Tamas Madarasz, Tim Behrens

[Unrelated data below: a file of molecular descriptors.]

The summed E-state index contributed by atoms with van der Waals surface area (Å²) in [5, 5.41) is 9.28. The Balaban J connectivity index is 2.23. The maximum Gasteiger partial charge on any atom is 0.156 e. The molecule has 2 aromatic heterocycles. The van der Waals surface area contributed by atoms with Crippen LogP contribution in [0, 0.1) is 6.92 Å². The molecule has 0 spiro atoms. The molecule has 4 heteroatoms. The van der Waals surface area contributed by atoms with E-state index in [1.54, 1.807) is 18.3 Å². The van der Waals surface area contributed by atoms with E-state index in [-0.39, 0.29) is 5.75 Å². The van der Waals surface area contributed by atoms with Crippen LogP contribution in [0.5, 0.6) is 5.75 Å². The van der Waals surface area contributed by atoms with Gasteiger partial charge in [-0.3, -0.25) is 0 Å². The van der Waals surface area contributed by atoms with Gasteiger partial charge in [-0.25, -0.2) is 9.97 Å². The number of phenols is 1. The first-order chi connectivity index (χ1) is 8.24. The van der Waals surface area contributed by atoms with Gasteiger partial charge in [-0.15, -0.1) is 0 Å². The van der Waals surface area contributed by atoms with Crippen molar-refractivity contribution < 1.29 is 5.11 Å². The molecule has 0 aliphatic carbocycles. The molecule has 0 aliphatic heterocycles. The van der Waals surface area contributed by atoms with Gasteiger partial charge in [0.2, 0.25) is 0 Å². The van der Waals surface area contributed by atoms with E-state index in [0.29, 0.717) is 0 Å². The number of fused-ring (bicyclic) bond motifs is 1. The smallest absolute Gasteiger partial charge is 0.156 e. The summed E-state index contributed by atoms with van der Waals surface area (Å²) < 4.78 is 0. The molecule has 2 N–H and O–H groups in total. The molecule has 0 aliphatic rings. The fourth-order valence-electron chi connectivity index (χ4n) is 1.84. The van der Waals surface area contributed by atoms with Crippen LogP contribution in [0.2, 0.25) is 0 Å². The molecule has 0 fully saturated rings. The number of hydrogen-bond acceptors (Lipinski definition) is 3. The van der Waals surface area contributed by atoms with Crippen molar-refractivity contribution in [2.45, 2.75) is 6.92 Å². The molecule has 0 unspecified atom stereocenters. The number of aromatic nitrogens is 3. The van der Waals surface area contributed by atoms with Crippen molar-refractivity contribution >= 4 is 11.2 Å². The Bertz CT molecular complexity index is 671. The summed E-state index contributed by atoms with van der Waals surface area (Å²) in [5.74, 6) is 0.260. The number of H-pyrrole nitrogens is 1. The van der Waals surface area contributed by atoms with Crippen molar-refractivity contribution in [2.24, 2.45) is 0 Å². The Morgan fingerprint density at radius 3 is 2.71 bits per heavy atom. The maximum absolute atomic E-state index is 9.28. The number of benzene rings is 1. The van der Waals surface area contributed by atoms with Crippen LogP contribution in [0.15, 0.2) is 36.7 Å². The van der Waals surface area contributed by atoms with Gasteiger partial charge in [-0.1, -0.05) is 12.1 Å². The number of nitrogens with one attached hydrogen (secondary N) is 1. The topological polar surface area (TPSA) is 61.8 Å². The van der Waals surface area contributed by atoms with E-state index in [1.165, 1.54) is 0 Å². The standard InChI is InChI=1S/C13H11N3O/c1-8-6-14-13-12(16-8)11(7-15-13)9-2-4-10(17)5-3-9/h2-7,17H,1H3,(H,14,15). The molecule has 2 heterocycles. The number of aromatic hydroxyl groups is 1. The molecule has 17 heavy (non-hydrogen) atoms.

Humans and animals show remarkable flexibility in adjusting their behaviour when their goals, or rewards in the environment change. While such flexibility is a hallmark of intelligent behaviour, these multi-task scenarios remain an important challenge for machine learning algorithms and neurobiological models alike. We investigated two approaches that could enable this flexibility: factorized representations, which abstract away general aspects of a task from those prone to change, and nonparametric, memory-based approaches, which can provide a principled way of using similarity to past experiences to guide current behaviour. In particular, we combine the successor representation (SR), that factors the value of actions into expected outcomes and corresponding rewards, with evaluating task similarity through clustering the space of rewards. The proposed algorithm inverts a generative model over tasks, and dynamically samples from a flexible number of distinct SR maps while accumulating evidence about the current task context through amortized inference. It improves SR's transfer capabilities and outperforms competing algorithms and baselines in settings with both known and unsignalled rewards changes. Further, as a neurobiological model of spatial coding in the hippocampus, it explains important signatures of this representation, such as the "flickering" behaviour of hippocampal maps, and trajectory-dependent place cells (so-called splitter cells) and their dynamics. We thus provide a novel algorithmic approach for multi-task learning, as well as a common normative framework that links together these different characteristics of the brain's spatial representation.